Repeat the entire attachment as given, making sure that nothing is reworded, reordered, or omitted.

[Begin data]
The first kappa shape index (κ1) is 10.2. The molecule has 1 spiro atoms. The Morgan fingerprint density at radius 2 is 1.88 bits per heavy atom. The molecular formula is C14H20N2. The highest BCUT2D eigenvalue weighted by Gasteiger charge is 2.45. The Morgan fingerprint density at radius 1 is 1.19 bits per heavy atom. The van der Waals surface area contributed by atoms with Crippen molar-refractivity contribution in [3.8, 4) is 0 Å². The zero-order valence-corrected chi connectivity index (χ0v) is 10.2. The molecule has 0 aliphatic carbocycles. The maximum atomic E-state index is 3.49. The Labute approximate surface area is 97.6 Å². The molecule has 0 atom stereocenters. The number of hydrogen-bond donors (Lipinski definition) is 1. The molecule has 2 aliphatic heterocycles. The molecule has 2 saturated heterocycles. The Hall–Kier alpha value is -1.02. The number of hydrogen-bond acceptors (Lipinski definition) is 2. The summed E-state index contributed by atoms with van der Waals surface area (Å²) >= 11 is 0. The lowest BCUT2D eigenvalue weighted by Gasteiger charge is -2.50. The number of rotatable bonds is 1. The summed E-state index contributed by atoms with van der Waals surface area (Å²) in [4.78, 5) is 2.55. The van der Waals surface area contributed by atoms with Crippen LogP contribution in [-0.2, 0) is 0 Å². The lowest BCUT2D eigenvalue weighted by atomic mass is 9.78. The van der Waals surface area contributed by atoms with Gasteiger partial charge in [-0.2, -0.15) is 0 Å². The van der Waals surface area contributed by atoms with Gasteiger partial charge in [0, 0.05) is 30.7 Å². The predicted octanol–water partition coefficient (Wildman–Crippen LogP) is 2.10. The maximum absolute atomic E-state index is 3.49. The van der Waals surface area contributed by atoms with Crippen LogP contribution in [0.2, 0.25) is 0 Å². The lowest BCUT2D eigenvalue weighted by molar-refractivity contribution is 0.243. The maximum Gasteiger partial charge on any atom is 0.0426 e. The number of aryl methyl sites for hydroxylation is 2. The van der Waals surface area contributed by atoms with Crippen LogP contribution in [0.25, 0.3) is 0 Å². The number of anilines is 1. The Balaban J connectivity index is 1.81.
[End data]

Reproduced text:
The first kappa shape index (κ1) is 10.2. The molecule has 1 spiro atoms. The Morgan fingerprint density at radius 2 is 1.88 bits per heavy atom. The molecular formula is C14H20N2. The highest BCUT2D eigenvalue weighted by Gasteiger charge is 2.45. The Morgan fingerprint density at radius 1 is 1.19 bits per heavy atom. The van der Waals surface area contributed by atoms with Crippen molar-refractivity contribution in [3.8, 4) is 0 Å². The zero-order valence-corrected chi connectivity index (χ0v) is 10.2. The molecule has 0 aliphatic carbocycles. The maximum atomic E-state index is 3.49. The Labute approximate surface area is 97.6 Å². The molecule has 0 atom stereocenters. The number of hydrogen-bond donors (Lipinski definition) is 1. The molecule has 2 aliphatic heterocycles. The molecule has 2 saturated heterocycles. The Hall–Kier alpha value is -1.02. The number of hydrogen-bond acceptors (Lipinski definition) is 2. The summed E-state index contributed by atoms with van der Waals surface area (Å²) >= 11 is 0. The lowest BCUT2D eigenvalue weighted by Gasteiger charge is -2.50. The number of rotatable bonds is 1. The summed E-state index contributed by atoms with van der Waals surface area (Å²) in [4.78, 5) is 2.55. The van der Waals surface area contributed by atoms with Crippen LogP contribution in [-0.2, 0) is 0 Å². The lowest BCUT2D eigenvalue weighted by atomic mass is 9.78. The van der Waals surface area contributed by atoms with Gasteiger partial charge in [-0.2, -0.15) is 0 Å². The van der Waals surface area contributed by atoms with Gasteiger partial charge in [0, 0.05) is 30.7 Å². The predicted octanol–water partition coefficient (Wildman–Crippen LogP) is 2.10. The maximum absolute atomic E-state index is 3.49. The van der Waals surface area contributed by atoms with Crippen LogP contribution in [0.2, 0.25) is 0 Å². The lowest BCUT2D eigenvalue weighted by molar-refractivity contribution is 0.243. The maximum Gasteiger partial charge on any atom is 0.0426 e. The number of aryl methyl sites for hydroxylation is 2. The van der Waals surface area contributed by atoms with Crippen LogP contribution in [0.25, 0.3) is 0 Å². The number of anilines is 1. The Balaban J connectivity index is 1.81.